> /dev/mapper/system-var_lv
    > 3.0G 943M 2.1G 31% /var
    > /dev/mapper/system-home_lv
    > 5.0G 902M 4.2G 18% /home
    >
    > I guess my next question would be which lvm partition should I add the
    > space to?


    My guess is that at Dell they did not partition all the space available.
    Could you post the output of 'fdisk -l'?
    Just for comparision a LVM system with a single disk:

    # fdisk -l

    Disk /dev/sda: 160.0 GB, 160041885696 bytes
    255 heads, 63 sectors/track, 19457 cylinders
    Units = cylinders of 16065 * 512 = 8225280 bytes
    Disk identifier: 0x0

    Device Boot Start End Blocks Id System
    /dev/sda1 * 1 2089 16779861 83 Linux
    /dev/sda2 2090 2612 4200997+ 82 Linux swap /
    Solaris
    /dev/sda3 2613 19457 135307462+ 8e Linux LVM

    Here /dev/sda3 was formatted as an LVM drive.

    # df -h

    Filesystem Size Used Avail Use% Mounted on
    /dev/sda1 16G 5.8G 9.2G 39% /
    udev 993M 104K 993M 1% /dev
    /dev/mapper/system-home
    40G 14G 25G 36% /home
    /dev/mapper/system-projects
    35G 22G 11G 67% /projects
    /dev/mapper/system-scratch
    22G 284M 21G 2% /scratch

    The devices /dev/mapper/* are three logical volumes which all live
    in /dev/sda3 while in this case the root directory '/' has it's own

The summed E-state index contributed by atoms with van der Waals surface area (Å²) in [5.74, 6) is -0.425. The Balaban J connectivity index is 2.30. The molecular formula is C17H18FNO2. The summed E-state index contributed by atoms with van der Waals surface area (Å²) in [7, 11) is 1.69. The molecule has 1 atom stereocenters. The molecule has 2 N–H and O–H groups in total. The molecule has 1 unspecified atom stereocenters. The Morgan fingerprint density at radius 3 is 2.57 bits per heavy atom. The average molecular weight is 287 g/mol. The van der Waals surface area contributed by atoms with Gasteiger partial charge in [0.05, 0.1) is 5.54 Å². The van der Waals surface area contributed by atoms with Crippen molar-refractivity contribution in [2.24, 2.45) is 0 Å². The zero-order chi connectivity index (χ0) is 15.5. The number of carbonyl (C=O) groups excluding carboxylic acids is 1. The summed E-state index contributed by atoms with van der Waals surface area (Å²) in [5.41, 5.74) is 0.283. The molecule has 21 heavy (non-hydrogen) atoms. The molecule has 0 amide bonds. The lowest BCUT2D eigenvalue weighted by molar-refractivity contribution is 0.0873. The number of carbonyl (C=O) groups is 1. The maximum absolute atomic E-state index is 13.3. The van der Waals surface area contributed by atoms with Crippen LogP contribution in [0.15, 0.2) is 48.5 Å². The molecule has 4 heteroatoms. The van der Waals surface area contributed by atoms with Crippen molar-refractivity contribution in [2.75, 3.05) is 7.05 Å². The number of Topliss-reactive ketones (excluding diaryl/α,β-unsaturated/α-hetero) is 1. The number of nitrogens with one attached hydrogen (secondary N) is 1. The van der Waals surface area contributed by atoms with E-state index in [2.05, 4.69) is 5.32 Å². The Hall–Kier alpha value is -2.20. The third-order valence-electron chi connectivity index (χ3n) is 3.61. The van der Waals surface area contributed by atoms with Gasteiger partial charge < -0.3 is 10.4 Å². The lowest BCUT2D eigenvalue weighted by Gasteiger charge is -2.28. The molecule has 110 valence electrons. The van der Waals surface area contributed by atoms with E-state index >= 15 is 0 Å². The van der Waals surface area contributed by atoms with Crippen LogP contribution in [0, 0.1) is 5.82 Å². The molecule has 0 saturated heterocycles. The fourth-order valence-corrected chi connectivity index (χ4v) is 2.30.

primary partition. IMHO a good idea as the system will be bootable even
    if the LVM stuff fails. This partition is far too big, btw.

    Read the documentation for the YAST tools on LVM. Also the LVM manuals
    are very useful as not all LVM features can be done via YAST, e.g.
    snapshot volumes which are extremely handy on a server machine:
    http://tldp.org/HOWTO/LVM-HOWTO/

    GŁnther

  11. Re: yast2 lvm

    Dan wrote:
    > I would have expected that Dell would support Suse Linux in the same
    > manor it does Windows XP ie. help is provided so long as the computer
    > is under warranty (which mine is)


    Me as well. However I do not have any details of how the sale went, nor
    any documentation or what the legal part of it is in your country.

    houghi
    --
    >>>> Run the following from the bashprompt if you have the kernel sources

    for I in `find /usr/src/linux/ -name *.c`; \
    do A=`grep -i -A 1 -B 1 **** $I`;if [ "$A" != "" ]; \
    then printf "$I \n$A \n\n"; fi ;done|less

  12. Re: yast2 lvm

    Dan wrote:
    > Thanks for your advice. I guess I am just used to the Windows
    > environment where this type of concept is almost non-existent. Is it
    > possible just to merge all of these LVM into one (or would this even
    > been advisable)?


    Yes, it can be done. No, it is not wise to do so. That said, what you
    can do with it depends highly on what you are going to do with it. If
    you are going to use it as a standard home PC, I would just format the
    rest as /data and then put all the data there, or extend /home.

    houghi
    --
    >>>> Run the following from the bashprompt if you have the kernel sources

    for I in `find /usr/src/linux/ -name *.c`; \